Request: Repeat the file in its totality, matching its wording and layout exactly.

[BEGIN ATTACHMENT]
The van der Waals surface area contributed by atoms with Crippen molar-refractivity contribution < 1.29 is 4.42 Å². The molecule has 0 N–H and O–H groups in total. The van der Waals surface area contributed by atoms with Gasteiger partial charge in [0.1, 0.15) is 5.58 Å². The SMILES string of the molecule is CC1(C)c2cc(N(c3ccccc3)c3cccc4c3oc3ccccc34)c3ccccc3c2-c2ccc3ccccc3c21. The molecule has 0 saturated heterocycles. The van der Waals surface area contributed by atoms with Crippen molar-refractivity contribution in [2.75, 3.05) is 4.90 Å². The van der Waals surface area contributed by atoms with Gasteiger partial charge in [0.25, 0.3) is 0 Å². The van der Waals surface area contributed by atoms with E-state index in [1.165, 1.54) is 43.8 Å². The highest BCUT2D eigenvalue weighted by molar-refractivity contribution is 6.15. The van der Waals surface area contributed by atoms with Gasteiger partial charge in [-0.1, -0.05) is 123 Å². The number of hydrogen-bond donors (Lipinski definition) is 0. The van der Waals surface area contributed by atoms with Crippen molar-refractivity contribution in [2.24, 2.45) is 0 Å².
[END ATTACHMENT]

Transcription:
The van der Waals surface area contributed by atoms with Crippen molar-refractivity contribution < 1.29 is 4.42 Å². The molecule has 0 N–H and O–H groups in total. The van der Waals surface area contributed by atoms with Gasteiger partial charge in [0.1, 0.15) is 5.58 Å². The SMILES string of the molecule is CC1(C)c2cc(N(c3ccccc3)c3cccc4c3oc3ccccc34)c3ccccc3c2-c2ccc3ccccc3c21. The molecule has 0 saturated heterocycles. The van der Waals surface area contributed by atoms with Crippen molar-refractivity contribution in [2.75, 3.05) is 4.90 Å². The van der Waals surface area contributed by atoms with Gasteiger partial charge in [0.25, 0.3) is 0 Å². The van der Waals surface area contributed by atoms with E-state index in [1.165, 1.54) is 43.8 Å². The highest BCUT2D eigenvalue weighted by molar-refractivity contribution is 6.15. The van der Waals surface area contributed by atoms with Gasteiger partial charge in [-0.1, -0.05) is 123 Å². The number of hydrogen-bond donors (Lipinski definition) is 0. The van der Waals surface area contributed by atoms with Crippen molar-refractivity contribution in [2.24, 2.45) is 0 Å².